Urban adventures are always fun, never more so than in a steampunk campaign. This product contains a wealth of material for taking your Iron Kingdoms game onto the city streets, from new skills and classes for your characters to detailed background information on cities and an urban-based adventure for the GM. As such, the GM is going to have to look over the book and decide which bits the players will be allowed to access.
First up, Urban Adaptation looks at new careers for non-human races living in urban areas. Ogrun, for example, can put their strength to use as labourers as well as on the battlefield, while gobbers seem tailor-made for a role as Guttersnipes, surviving on petty theft and information brokering. Both ogrun and trollkin make formidable Pugilists, fighting to entertain their betters or working as doormen to some of the dodgier nightspots and gambling dens. Those interested in more legitimate careers might, if dwarves, become Searforge Traders with unmatched negotiation skills whilst an iosan might become a Seeker, a religious sect whose quest for knowledge can lead them down strange paths with even stranger company. Some nyss find that their natural hunting skills translate well to life on the streets as Urban Nomads. Each career comes with all the details needed to create and play a character - skills, assets, abilities and background notes on what it's like to be one. This chapter also has a selection of new abilities, mostly open to characters of any profession or race.
Next comes Urban Gear, being a collection of useful items that any urban adventurer may find of use. Weapons, equipment, alchemical substances... you name it, it might be found here. Characters who enjoy shopping will revel in these delights.
This is followed by a chapter on Urban Combat. This has lots of ideas about brawling effectively in an urban area, as well as the necessary game mechanics to make it happen. Things like using a large sword in tight quarters as well as an extensive section on unarmed combat - carrying an arsenal around with you is not always practical, socially acceptable or even legal in a city environment after all! Such skills can also be used in the arena by those who fight for pay. Also covered are improvised weapons - you may need to defend yourself with whatever comes to hand in an emergency.
Next up, Urban Labourjacks - with an array of new uses and modifications suitable for urban workplaces such as foundaries and manufactories.
We then move on to Five Fingers: A Concise Guide to the Port of Deceit. History, a beautiful map and copious notes on what it is like to live and work in the city, or just visit it for a few days. Crime, law, the Watch, and the costs of doing business are covered. There's also the chance to meet some leading citizens and notable organisations, before a detailed breakdown of the city island by island. The wealth of information here sparks plenty of ideas for adventures embedded in the life of the city... indeed this section is best kept for the GM (and possibly players of characters who are natives born and bred of Five Fingers).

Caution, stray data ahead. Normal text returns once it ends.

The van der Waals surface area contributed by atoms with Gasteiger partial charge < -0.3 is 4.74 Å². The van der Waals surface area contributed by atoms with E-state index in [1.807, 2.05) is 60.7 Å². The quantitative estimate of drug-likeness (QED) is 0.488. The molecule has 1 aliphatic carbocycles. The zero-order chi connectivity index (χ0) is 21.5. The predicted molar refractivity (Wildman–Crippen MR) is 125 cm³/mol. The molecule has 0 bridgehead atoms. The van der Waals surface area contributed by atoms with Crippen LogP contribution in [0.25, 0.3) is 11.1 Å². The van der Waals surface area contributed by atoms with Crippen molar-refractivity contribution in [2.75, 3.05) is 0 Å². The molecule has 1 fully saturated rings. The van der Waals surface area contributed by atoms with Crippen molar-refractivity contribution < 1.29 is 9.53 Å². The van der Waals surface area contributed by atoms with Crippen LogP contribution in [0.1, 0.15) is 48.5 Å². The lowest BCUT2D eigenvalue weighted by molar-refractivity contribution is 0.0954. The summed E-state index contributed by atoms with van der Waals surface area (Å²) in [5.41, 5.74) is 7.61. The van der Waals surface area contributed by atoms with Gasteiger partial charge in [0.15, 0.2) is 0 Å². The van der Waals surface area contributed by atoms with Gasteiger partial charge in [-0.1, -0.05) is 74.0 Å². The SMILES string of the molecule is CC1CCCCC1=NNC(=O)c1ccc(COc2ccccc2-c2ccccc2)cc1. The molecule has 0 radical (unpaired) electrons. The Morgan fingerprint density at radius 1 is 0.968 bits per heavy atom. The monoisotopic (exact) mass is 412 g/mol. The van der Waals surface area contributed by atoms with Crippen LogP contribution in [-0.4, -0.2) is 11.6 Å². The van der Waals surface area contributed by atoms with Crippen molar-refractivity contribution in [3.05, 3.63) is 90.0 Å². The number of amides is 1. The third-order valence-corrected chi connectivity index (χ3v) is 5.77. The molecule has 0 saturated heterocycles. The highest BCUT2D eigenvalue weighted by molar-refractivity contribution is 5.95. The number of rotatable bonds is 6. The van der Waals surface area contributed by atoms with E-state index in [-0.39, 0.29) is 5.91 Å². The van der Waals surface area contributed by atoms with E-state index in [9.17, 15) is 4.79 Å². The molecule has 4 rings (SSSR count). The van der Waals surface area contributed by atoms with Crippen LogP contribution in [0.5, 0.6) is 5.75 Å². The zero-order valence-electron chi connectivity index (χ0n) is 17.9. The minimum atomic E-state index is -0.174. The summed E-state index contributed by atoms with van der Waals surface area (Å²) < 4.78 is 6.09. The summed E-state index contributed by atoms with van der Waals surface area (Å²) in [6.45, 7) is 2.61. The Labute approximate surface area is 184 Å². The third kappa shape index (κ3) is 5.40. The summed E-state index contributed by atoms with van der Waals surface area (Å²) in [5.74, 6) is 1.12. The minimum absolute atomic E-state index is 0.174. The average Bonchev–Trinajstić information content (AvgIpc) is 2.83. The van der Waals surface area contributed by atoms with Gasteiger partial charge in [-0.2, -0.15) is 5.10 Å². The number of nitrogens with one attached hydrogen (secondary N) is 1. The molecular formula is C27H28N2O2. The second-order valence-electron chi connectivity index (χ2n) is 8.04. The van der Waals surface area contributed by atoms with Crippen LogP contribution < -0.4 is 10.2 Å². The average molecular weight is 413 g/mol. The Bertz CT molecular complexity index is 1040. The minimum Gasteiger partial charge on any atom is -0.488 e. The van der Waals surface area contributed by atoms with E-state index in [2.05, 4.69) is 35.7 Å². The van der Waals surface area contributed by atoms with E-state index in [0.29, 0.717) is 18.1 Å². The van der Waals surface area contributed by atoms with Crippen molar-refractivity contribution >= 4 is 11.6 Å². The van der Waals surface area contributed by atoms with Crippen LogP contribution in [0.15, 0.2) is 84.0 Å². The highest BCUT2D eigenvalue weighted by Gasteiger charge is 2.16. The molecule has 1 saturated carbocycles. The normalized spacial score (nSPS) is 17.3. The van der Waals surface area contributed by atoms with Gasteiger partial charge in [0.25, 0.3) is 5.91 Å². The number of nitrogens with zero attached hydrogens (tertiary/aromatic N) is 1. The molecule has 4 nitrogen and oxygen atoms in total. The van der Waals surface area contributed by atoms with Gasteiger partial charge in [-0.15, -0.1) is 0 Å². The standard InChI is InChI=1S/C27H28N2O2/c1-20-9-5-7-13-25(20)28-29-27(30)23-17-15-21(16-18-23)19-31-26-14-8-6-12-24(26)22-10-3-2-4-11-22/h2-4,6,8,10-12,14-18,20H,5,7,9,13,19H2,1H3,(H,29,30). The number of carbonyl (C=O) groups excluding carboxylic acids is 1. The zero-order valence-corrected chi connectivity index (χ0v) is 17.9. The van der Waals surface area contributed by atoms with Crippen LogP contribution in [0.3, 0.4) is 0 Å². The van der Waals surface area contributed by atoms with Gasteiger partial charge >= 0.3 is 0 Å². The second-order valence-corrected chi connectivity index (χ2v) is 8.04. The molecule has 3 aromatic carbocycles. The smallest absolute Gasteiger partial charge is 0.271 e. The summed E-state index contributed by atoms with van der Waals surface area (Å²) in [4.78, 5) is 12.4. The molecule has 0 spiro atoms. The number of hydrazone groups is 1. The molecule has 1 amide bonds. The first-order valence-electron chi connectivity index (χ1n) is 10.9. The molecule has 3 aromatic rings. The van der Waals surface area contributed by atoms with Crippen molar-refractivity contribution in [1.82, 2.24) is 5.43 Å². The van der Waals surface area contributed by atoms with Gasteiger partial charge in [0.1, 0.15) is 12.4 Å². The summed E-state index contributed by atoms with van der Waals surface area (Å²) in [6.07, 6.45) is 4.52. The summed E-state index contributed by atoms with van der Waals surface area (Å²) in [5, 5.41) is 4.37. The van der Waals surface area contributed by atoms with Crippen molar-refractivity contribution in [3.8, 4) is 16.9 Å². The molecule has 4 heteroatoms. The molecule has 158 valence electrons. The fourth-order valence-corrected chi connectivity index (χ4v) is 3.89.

Now we are into GM territory proper, with a collection of Urban Encounters which can be used as passing events, side-adventures or even full-blown plot-driving elements of your campaign as appropriate to your needs. In-character hooks are provided in the shape of news snippets, then there are notes about what is really going on and suggestions for what adventures or activities this situation might engender. Even outline stats for people involved are included.
Next, The Servants of Thamar introduces the cult of a dark goddess popular in the underbelly of crowded cities. As well as a description of the cult and its beliefs and practices, there are the necessary details for creating and running a cult member, spells and new abilities... and more. Not all of it nice - they practise necromancy amongst other unsavoury habits.
A chapter on Risk and Reward follows, a study of criminal activity and criminal enterprises, spreading well beyond the city limits and across all of the Iron Kingdoms. There's a comparative table of punishments in different cities and kingdoms - for all, it's best just not to get caught!
Finally, a full-blown adventure called Friends In High Places. It's designed for characters newly-arrived in Five Fingers - always a neat move, as characters and their players can learn about their new surroundings together, rather than players trying to cope with an unfamiliar setting that their characters have lived in for years. It's an exciting ride of gang warfare and intrigue, with plenty of action and opportunities to establish the party as a new force in town.
Overall, recommended for anyone running the Iron Kingdoms RPG especially if cities and the associated opportunities for intrigue and high-octane action appeal.